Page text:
This was my chance to wallow in the words of Jules Verne, to reboard the Nautilus and venture once more Twenty Thousand Leagues Under the Sea. To punch dates into H.G. Wells’s Time Machine. To reacquaint myself with Tik-Tok from the Land of Oz books. To take tea with Stoker and Shelley, then throw myself headlong into worlds lit by gas lamps and populated by the lords and ladies, spies and saboteurs which now feature prominently in young adult work by authors such as Gail Carriger (the Parasol Protectorate series and Finishing School series,) Kady Cross (the Steampunk Chronicles) and Tiffany Trent (the Unnaturalists novels).

And because steampunk is as much a rich and varied maker-movement as it is a literary genre, I was similarly inspired by the music of Professor Elemental, Abney Park, Steam Powered Giraffe, and Emilie Autumn. I admired the technological artwork of artisans like Richard Nagy (Datamancer) and the vibrant, glorious couture produced by Kato. I reveled in movies like Hellboy II: The Golden Army, League of Extraordinary Gentlemen, and Hayao Miyazaki's anime Howl’s Moving Castle. I rejoiced over the brilliance of comics like Girl Genius.

Because that is the beauty of steampunk: it is a creative garden that defies definition and cannot be contained by convention. It will continue to break through the fences, burgeoning into exotic jungles through which we must crash, wearing pith helmets, and carrying our pocket watches… which secretly contain sundials and compasses, so that we might (eventually) find our way home.

Ticker is a Kindle First Pick during the month of November. The book is free for Prime members and $1.99 for non-Prime members.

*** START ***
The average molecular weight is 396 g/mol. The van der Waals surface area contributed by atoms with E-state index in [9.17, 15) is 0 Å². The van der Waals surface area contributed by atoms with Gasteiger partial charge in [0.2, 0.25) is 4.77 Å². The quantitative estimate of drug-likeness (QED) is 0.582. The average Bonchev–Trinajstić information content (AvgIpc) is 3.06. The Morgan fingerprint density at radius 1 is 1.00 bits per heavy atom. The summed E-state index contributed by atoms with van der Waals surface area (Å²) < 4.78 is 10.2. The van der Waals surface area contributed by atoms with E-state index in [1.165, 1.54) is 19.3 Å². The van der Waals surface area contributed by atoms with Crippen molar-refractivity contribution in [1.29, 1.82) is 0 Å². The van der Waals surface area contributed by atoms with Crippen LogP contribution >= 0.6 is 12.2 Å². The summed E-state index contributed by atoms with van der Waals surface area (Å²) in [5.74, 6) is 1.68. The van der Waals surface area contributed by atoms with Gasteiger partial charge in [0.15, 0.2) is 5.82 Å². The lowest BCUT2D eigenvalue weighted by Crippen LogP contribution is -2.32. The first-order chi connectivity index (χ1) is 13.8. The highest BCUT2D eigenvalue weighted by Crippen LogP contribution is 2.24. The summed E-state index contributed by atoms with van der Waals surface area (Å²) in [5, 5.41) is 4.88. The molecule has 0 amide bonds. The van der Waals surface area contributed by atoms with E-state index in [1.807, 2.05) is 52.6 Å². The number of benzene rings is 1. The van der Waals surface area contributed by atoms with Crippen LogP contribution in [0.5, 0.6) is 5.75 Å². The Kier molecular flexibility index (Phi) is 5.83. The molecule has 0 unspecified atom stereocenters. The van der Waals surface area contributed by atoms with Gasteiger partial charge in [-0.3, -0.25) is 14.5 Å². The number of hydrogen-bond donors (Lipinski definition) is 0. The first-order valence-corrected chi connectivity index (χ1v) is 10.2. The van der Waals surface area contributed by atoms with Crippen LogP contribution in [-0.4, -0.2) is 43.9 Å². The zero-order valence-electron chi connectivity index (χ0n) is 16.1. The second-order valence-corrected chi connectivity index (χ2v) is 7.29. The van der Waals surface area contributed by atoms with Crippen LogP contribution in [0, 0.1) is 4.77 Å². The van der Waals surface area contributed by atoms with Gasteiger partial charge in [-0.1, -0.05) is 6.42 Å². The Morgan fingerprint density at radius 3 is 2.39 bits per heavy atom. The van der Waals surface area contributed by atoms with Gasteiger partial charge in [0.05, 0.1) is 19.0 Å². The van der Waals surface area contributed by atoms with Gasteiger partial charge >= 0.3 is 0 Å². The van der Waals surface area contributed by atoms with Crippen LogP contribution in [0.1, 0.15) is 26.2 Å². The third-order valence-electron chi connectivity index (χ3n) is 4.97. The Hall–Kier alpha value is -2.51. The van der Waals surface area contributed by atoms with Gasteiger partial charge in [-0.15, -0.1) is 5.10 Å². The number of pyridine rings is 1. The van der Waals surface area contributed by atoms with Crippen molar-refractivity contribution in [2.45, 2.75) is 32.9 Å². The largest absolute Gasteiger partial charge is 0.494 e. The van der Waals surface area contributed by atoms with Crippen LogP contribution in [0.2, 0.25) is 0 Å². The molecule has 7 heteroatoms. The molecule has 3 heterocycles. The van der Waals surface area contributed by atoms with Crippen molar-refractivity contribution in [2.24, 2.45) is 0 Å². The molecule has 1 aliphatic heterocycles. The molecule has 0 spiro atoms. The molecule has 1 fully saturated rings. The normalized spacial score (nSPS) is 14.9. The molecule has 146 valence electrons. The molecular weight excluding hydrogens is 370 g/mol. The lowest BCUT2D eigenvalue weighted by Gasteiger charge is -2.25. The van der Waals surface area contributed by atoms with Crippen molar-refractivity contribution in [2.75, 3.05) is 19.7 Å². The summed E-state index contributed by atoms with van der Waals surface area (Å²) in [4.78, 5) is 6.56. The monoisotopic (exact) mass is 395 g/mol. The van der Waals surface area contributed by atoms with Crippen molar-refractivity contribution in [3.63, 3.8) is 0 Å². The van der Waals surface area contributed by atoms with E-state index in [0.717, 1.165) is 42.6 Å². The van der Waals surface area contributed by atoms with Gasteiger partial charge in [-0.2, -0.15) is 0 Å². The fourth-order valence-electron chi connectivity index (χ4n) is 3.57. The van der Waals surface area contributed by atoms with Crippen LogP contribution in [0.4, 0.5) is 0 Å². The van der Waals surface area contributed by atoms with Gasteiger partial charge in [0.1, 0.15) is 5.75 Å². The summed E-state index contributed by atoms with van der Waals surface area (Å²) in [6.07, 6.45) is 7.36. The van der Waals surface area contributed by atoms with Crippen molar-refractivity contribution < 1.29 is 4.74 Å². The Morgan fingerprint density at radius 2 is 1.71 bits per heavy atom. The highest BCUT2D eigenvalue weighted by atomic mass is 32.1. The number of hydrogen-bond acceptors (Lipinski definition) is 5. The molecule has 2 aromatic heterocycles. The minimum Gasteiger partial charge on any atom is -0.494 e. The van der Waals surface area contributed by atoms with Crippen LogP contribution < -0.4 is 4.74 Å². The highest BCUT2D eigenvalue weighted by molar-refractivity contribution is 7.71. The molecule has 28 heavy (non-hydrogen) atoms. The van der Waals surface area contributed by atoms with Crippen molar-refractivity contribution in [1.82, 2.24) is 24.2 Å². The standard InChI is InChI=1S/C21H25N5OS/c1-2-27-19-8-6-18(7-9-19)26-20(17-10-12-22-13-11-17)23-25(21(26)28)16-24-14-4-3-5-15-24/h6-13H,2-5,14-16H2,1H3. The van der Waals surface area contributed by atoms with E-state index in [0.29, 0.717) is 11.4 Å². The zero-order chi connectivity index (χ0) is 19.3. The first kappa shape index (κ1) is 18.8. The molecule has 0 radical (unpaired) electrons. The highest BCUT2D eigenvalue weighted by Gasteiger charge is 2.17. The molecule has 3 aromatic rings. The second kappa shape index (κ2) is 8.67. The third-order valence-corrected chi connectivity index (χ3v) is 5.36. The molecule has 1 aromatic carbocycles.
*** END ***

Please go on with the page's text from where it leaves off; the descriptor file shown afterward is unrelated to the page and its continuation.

Romantic Ruminations from Amy Engel, "The Book of Ivy" Author

BookofivyAmy Engel discussess the backstory--and complicated relationship--of the two main characters in The Book of Ivy, out on November 11.

True love is friendship set on fire.

It took me a long time to figure out what romantic love actually is, how it really works. As a teenager, I wasn’t exactly knocking over boys with my charm. I was quiet, introverted, self-conscious. I had a series of crushes that never really panned out. Later, in college, I gained confidence and dated a string of not-quite-right guys, was even hopelessly, stupidly in lust with a few of them. But there was always something off.

I have very clear memories of dates where I felt like I was standing outside my body, coaching myself on how to act, when to laugh, what to ask next. The entire process was exhausting and disappointing. I wondered if it would always be so difficult. And then I met the man who would one day become my husband.

 I was 26 years old and working as an attorney. I met Brian his first day at the firm when we shared an elevator. I remember the moment distinctly, down to the exact outfit I was wearing and the smile he gave me when we shook hands, which is weird because at the time I thought Oh, he’s handsome, but that was about it. I was focused on my career, and definitely not looking to date someone I worked with. And then a few weeks later, on a Friday afternoon, we were the only two people sitting in the office library and we started to talk. We talked. And talked. To be honest, I don’t really remember about what (although Brian swears I asked him his political affiliation within the first thirty minutes).

By the end of that afternoon, I was ridiculously smitten. I had butterflies in my stomach to such a degree that I walked back to my office feeling vaguely nauseous (in a good way). But beyond the attraction, I genuinely, down-to-my-core, really liked this man. And I realized that’s what had been missing with all the guys before. Desire is important; it’s vital. But so is friendship, the ability to be yourself, in all your weird, honest, raw glory. Love needs both to survive.